I haven’t yet mentioned either of the sequels to “The Bourne Identity” in this review in either of their incarnations, and there’s a reason for that. When I later went to see the “The Bourne Supremacy” and “The Bourne Ultimatum” I went in expecting no parallels to the books – no traces of Bourne hunting an imposter in China or final confrontation with Carlos – and as a consequence I feel I enjoyed those films more than the original. They are adaptations in title only, continuing the story of the Bourne character that the films created rather than the book’s version, and are much easier to appreciate when that consideration is taken.
And taking that consideration with the original film, I am not going to dispute that “The Bourne Identity” is also a good movie. As a straightforward action film it’s well-constructed and well-cast, and the elements it does take from the book allow it to be a cut above much of the genre. It had the right idea in not copying the original scene by scene, but it simply went too far in what it cut out, and in doing so kept a satisfying film from being a deep and effective story. In both stories, Bourne gradually fights his way back to his memories – but it’s the book that makes for a more memorable experience.
Published February 17, 1995
Reviewed September 29, 2010
If you ever go to see a wrestling match, it’s a fairly safe bet that you’re not going in with the belief that you’re going to see a serious athletic contest. Between the outlandish behavior of the participants, the vivid presentation of the ring as a stage and the exaggerated drama of the feuds that evolve between combatants, the image of the sport is geared towards providing a performance rather than any sort of resolution. It’s a long-standing conception that most professional wrestling is fake, the course of each match scripted body slam by body slam for the sake of turning up the cheers.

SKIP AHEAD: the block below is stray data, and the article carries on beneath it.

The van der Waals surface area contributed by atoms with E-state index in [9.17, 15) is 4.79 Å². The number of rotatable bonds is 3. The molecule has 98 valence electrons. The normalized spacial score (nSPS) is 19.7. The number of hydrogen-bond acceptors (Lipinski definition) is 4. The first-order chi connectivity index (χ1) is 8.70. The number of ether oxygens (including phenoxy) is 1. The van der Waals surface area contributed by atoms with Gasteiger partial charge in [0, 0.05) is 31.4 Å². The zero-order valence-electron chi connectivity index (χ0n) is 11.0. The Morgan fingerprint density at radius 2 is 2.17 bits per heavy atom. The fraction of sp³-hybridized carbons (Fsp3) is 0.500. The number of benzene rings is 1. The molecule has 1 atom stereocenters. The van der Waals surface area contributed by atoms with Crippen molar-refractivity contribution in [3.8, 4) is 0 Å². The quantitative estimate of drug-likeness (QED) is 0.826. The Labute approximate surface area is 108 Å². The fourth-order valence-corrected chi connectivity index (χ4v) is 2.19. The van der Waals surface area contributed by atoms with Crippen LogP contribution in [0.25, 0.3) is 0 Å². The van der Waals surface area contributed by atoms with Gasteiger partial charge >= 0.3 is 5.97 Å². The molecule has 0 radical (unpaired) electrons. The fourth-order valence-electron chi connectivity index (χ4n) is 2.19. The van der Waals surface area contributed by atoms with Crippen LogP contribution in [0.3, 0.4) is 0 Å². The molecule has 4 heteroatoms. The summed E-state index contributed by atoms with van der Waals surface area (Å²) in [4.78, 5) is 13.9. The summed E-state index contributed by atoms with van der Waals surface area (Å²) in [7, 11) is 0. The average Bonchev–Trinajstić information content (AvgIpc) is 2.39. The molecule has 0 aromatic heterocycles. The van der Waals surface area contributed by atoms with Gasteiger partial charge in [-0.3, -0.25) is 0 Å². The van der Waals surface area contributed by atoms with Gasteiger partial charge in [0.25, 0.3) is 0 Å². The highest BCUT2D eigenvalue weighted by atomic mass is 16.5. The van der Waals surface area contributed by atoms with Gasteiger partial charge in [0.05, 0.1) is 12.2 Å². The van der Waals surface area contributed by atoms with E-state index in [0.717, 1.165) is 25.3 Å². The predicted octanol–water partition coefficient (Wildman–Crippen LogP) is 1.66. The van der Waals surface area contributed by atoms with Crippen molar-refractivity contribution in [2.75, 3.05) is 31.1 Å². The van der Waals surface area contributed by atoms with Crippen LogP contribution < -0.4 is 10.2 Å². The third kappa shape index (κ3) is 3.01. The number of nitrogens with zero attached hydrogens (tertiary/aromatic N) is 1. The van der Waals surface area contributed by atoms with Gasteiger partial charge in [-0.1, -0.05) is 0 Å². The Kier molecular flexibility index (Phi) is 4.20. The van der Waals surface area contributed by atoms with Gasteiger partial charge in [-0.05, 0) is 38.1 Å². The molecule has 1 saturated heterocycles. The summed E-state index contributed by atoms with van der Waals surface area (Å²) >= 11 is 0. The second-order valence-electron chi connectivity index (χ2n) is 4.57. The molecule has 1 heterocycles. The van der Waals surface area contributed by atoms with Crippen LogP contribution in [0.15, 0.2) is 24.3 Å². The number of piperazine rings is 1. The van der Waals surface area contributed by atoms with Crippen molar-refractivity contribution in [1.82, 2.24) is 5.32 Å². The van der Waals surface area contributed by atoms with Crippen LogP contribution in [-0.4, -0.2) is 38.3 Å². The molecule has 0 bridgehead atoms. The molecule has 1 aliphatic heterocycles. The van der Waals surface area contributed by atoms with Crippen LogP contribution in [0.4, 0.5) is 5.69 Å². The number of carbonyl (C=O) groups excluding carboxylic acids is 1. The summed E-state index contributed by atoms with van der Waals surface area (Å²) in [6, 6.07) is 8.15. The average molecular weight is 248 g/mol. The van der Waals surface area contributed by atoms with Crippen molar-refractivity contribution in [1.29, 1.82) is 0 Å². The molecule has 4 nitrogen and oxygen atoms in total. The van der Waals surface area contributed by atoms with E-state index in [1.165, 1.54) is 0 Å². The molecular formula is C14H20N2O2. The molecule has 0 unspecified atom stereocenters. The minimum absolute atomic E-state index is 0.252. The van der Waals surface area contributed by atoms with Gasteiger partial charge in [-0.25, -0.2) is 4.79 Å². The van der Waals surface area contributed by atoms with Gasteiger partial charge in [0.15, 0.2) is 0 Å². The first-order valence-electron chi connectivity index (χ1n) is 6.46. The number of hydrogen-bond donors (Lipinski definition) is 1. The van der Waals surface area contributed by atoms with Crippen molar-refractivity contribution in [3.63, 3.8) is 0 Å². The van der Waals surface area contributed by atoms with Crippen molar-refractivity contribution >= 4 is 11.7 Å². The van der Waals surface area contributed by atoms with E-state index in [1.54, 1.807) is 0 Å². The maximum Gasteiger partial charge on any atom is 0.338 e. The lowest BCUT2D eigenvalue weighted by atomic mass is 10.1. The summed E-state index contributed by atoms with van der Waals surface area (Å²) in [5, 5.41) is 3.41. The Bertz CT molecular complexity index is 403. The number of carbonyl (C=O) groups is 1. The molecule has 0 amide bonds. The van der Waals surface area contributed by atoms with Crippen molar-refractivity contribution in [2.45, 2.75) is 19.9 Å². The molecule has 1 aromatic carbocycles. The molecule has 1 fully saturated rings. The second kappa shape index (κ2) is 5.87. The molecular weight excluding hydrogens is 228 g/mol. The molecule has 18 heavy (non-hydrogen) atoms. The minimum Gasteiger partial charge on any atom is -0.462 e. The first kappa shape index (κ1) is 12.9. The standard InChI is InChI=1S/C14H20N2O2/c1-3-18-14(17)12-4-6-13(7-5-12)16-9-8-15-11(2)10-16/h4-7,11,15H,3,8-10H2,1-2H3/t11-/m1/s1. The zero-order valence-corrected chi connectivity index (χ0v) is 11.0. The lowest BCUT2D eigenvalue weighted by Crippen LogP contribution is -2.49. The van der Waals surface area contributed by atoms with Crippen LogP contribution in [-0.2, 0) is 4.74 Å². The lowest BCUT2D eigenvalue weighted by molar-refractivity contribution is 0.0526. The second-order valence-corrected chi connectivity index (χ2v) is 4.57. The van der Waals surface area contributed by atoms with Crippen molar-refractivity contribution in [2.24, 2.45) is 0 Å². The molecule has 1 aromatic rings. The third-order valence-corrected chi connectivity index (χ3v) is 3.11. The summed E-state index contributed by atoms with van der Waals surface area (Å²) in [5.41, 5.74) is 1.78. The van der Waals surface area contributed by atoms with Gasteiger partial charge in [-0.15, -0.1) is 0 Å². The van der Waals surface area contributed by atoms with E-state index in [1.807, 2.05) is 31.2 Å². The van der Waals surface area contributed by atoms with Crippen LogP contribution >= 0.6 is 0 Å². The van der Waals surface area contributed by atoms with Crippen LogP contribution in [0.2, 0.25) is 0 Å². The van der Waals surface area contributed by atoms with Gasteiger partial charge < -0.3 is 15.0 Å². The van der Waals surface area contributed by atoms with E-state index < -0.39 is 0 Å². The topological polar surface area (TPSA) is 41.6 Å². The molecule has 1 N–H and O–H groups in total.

But is it all entertainment, or when we see two wrestlers grappling at each other are we seeing some form of Socratic dialogue? This concept is just one of many that Stephen Dobyns runs away in “The Wrestler’s Cruel Study,” a novel almost dizzying in how many genres and ideas it manages to cram between its covers. It’s almost impossible to put the title under one category: philosophy meeting pulp novel, a epic poem as enacted by volunteer theater, a book that might win and lose readers in equal measure but is like nothing else on the shelves.
Set in New York, the action is centered on Michael Marmaduke, a muscular blonde Adonis with a gentle heart – a heart unknown to the legion of wrestling fans who known him by his stage name of Marduk the Magnificent, reenacting the battles of ancient Babylon under the roof of Madison Square Garden. When his fiancee Rose White goes missing, Michael sets out to find her in a quest that leads him to get involved with a multitude of street gangs and religious cults (or some combination of the two) and grow to confront how much of himself he’d have to give up to become a real hero.
The plot presents itself as the typical hero-rescues-damsel scenario, but there is not a single thing that is typical about this novel. From the beginning scene where Rose is abducted from her apartment by two gorillas – one of whom is wearing a Walkman – it twists and turns its way through a variety of different sideplots and characters. Marmaduke finds himself traveling under the city in search of clues, battling ex-wrestlers who have so blurred the lines between their personas and themselves that they’ve nearly become animals. The detectives investigating Rose’s disappearance are the worst of partners, unable to stand the other man for a second, and yet the longer they’re partnered the more they resemble each other. A homeless man named Beetle mumbles a Greek mythology-shaded story that no one wants to listen to – when they’re not busy with their daily lives of hunting aquavit or begging or new apartments, they’re preoccupied with the whereabouts of an angel- and demon-headed golden coin.